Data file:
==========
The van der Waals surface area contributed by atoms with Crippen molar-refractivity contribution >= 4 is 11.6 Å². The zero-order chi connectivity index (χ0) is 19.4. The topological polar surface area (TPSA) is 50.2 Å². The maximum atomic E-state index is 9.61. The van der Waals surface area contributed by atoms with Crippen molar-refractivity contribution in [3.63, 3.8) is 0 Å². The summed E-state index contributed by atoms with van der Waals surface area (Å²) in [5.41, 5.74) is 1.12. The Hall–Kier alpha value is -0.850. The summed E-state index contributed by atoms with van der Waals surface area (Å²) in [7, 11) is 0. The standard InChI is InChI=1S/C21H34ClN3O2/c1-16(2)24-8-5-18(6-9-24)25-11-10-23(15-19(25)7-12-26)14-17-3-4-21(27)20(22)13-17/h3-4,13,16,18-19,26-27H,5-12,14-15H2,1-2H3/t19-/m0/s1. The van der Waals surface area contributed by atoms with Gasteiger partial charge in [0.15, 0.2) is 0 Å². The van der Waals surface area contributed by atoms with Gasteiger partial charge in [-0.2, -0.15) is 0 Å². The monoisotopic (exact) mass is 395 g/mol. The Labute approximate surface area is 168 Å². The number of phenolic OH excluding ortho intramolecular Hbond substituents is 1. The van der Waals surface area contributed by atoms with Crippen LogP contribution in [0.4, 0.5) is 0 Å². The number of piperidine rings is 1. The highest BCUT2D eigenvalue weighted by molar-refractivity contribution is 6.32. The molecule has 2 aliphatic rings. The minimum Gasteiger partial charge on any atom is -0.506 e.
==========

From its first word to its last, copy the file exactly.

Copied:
The van der Waals surface area contributed by atoms with Crippen molar-refractivity contribution >= 4 is 11.6 Å². The zero-order chi connectivity index (χ0) is 19.4. The topological polar surface area (TPSA) is 50.2 Å². The maximum atomic E-state index is 9.61. The van der Waals surface area contributed by atoms with Crippen molar-refractivity contribution in [3.63, 3.8) is 0 Å². The summed E-state index contributed by atoms with van der Waals surface area (Å²) in [5.41, 5.74) is 1.12. The Hall–Kier alpha value is -0.850. The summed E-state index contributed by atoms with van der Waals surface area (Å²) in [7, 11) is 0. The standard InChI is InChI=1S/C21H34ClN3O2/c1-16(2)24-8-5-18(6-9-24)25-11-10-23(15-19(25)7-12-26)14-17-3-4-21(27)20(22)13-17/h3-4,13,16,18-19,26-27H,5-12,14-15H2,1-2H3/t19-/m0/s1. The van der Waals surface area contributed by atoms with Gasteiger partial charge in [0.15, 0.2) is 0 Å². The van der Waals surface area contributed by atoms with Gasteiger partial charge in [-0.2, -0.15) is 0 Å². The monoisotopic (exact) mass is 395 g/mol. The Labute approximate surface area is 168 Å². The number of phenolic OH excluding ortho intramolecular Hbond substituents is 1. The van der Waals surface area contributed by atoms with Crippen LogP contribution in [0.4, 0.5) is 0 Å². The number of piperidine rings is 1. The highest BCUT2D eigenvalue weighted by molar-refractivity contribution is 6.32. The molecule has 2 aliphatic rings. The minimum Gasteiger partial charge on any atom is -0.506 e.